III. The Impact of Deregulation and Privatization on the Mining Sector
Civil-society participants argued that the impact of the mining industry on the real economy in Ghana, as well as on the health and environmental conditions faced by the local population, is an issue in need of further research. Serious concerns were raised regarding the emphasis on mining, as well as the consequent health and environmental impacts, resulting from the export-oriented strategy designed to obtain hard currency in order to meet conditions established under the adjustment program. Policy changes under the adjustment program in the mid-1980s involved privatization of the state-owned gold mines and deregulation of the sector. Although foreign direct investment in the mining sector has since increased, thus raising output, participants argued that, instead of a net gain to the local economy, there may in fact be a net loss if environmental degradation and a decline in the health and welfare of the local population were taken into account. While mining companies and government coffers benefit, people and the environment tend to lose out.
Forum participants also claimed that lax regulations and an ineffectual regulatory mechanism in the mining sector have led to increased hardships for workers and local communities. Working conditions in the industry are very poor. In addition, many families who had made their livelihoods in artisan-style mining activities were forced off the land where they had worked and, in some cases, even the plots on which they lived, as private mining companies staked their claims to newly privatized, mineral-rich land. There have also been severe environmental impacts from the mining operations, particularly in the western region of the country, as surface mining of gold has led to extensive destruction of forests and contamination of water sources.
There was consensus among civil-society participants that the way in which adjustment programs have been implemented in Ghana has excluded civil society from the decisionmaking process. The imposition of SAPs has been effected by a small technocratic elite in alliance with the World Bank in Washington. The Bank had developed a set of "good boys" with whom it could work, and presented economic policies to the people as a fait accompli. Although the Bank expressed its desire to focus on the future rather than rehashing the past, participants felt it was important to understand the past in order to formulate good policies in the future. In addition, civil-society participants took issue with the rather narrow definition of participation that both the Bank and the government had embraced. Even if people are consulted on policy, they noted, it is often after the basic value system and approach have been determined. Some of the problems associated with government/civil-society relations outlined by the participants in the Forum include: a lack of transparency in the civil service; constraints on the ability of members of Parliament to participate meaningfully in deliberations and consult with their constituencies; a lack of representation of women in government; and the persistence of laws which affect the press and thus dampen participation.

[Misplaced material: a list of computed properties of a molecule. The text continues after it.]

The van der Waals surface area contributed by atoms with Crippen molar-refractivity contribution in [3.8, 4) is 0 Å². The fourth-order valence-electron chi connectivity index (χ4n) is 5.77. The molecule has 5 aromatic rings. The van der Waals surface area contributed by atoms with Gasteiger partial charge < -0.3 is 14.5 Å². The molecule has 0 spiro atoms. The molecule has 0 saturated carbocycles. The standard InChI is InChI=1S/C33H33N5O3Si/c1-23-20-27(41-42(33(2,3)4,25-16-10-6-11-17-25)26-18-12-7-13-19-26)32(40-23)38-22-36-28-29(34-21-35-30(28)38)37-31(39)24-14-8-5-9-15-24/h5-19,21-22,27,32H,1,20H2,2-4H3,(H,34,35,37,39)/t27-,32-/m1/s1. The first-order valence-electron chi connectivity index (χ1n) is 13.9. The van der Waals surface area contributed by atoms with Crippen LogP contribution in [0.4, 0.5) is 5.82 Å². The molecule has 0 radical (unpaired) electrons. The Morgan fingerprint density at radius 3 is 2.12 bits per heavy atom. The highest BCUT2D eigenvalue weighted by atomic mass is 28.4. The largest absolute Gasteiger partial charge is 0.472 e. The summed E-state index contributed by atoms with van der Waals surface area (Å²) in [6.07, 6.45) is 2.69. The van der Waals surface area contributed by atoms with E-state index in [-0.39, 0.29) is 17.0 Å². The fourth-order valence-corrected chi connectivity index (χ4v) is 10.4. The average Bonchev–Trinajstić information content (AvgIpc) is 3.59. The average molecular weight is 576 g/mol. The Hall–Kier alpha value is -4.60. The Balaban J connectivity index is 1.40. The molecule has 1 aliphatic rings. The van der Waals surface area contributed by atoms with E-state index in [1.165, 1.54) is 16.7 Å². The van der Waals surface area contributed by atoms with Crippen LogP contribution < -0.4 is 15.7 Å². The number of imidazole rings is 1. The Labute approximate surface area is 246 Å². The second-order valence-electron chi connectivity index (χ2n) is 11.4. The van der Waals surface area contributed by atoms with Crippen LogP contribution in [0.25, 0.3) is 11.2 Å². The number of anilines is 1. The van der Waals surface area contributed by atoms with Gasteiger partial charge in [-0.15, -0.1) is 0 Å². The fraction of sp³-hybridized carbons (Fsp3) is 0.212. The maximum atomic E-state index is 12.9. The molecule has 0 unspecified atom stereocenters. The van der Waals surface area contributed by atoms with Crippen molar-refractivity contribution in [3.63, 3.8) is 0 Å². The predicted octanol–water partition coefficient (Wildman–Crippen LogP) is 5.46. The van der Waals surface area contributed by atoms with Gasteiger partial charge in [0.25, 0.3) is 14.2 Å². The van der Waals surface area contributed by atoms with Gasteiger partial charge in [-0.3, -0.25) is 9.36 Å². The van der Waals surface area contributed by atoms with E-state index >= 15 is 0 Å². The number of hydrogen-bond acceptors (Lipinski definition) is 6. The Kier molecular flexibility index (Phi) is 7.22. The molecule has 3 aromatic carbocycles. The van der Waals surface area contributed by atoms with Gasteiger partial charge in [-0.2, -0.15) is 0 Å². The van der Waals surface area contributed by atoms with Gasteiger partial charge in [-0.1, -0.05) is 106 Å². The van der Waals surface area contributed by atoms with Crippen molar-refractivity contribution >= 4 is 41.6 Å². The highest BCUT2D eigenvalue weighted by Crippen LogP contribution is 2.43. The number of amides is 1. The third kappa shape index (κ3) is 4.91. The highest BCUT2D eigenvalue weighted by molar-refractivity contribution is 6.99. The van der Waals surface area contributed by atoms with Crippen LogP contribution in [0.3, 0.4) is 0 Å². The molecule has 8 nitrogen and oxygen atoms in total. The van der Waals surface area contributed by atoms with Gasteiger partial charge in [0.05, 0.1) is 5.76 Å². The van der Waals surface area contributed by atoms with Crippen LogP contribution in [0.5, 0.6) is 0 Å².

The approach to gender in the promotion of SAPs was criticized, as well. There has been an assumption that men and women are affected by, and respond to, policies in the same way, but a proper gender analysis must look at how men and women respond differently. Although it appears that women have suffered the impact of adjustment even more than men, without gender-disaggregated data, it is hard to gauge the differential impact. SAP policies neglect gender at both the conceptual level and the level of understanding impacts. The challenge is to mainstream gender in all of these policies and programs, for which there is an urgent need to improve the availability of data.
In closing remarks from civil-society participants, the gathering was reminded that SAPRI was rooted in the view that the design and implementation of structural adjustment programs have had negative impacts. Overall, it was emphasized that SAPs have worsened the condition of the large majority of Ghanaians and domestic productive capacity has been weakened. Changes that have been implemented have not benefitted the poor. Part of the reason for this lies in the nature of the policies themselves, but the lack of public participation is also a key factor. The country is now faced with the challenge of how to reconstruct basic social services and accept only that foreign investment which is of net benefit to Ghanaian society. The summary re-emphasized the need to mainstream gender into all aspects of policy and not simply attach it as an appendage to mitigate rather than reverse the problem of gender inequity. The goal of economic policy should be to put the interests of Ghana first and to ensure an integration of different sectors. SAPRI should serve to strengthen the capacity of civil society and support democratic processes to ensure that this policy benefits Ghana as a whole.